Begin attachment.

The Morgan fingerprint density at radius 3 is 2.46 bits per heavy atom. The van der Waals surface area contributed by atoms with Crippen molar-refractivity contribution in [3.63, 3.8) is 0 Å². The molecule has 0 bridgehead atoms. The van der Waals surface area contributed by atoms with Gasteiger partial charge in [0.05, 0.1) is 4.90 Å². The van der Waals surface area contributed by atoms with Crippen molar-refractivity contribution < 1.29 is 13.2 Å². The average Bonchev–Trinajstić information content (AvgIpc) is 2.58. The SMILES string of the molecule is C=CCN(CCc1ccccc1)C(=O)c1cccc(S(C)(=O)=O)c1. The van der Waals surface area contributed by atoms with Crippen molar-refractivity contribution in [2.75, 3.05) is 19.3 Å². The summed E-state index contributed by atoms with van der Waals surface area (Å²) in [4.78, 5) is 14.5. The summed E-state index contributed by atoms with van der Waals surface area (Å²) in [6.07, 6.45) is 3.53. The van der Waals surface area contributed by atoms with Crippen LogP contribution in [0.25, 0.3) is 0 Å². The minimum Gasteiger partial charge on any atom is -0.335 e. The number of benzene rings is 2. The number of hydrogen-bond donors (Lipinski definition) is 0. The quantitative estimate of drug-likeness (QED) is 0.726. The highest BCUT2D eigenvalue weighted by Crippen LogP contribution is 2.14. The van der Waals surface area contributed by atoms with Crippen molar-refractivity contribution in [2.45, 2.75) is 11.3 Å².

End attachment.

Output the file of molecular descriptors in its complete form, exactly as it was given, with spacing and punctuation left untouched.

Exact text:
The Morgan fingerprint density at radius 3 is 2.46 bits per heavy atom. The van der Waals surface area contributed by atoms with Crippen molar-refractivity contribution in [3.63, 3.8) is 0 Å². The molecule has 0 bridgehead atoms. The van der Waals surface area contributed by atoms with Gasteiger partial charge in [0.05, 0.1) is 4.90 Å². The van der Waals surface area contributed by atoms with Crippen molar-refractivity contribution < 1.29 is 13.2 Å². The average Bonchev–Trinajstić information content (AvgIpc) is 2.58. The SMILES string of the molecule is C=CCN(CCc1ccccc1)C(=O)c1cccc(S(C)(=O)=O)c1. The van der Waals surface area contributed by atoms with Crippen molar-refractivity contribution in [2.75, 3.05) is 19.3 Å². The summed E-state index contributed by atoms with van der Waals surface area (Å²) in [4.78, 5) is 14.5. The summed E-state index contributed by atoms with van der Waals surface area (Å²) in [6.07, 6.45) is 3.53. The van der Waals surface area contributed by atoms with Crippen LogP contribution in [0.25, 0.3) is 0 Å². The minimum Gasteiger partial charge on any atom is -0.335 e. The number of benzene rings is 2. The number of hydrogen-bond donors (Lipinski definition) is 0. The quantitative estimate of drug-likeness (QED) is 0.726. The highest BCUT2D eigenvalue weighted by Crippen LogP contribution is 2.14. The van der Waals surface area contributed by atoms with Crippen molar-refractivity contribution in [2.45, 2.75) is 11.3 Å².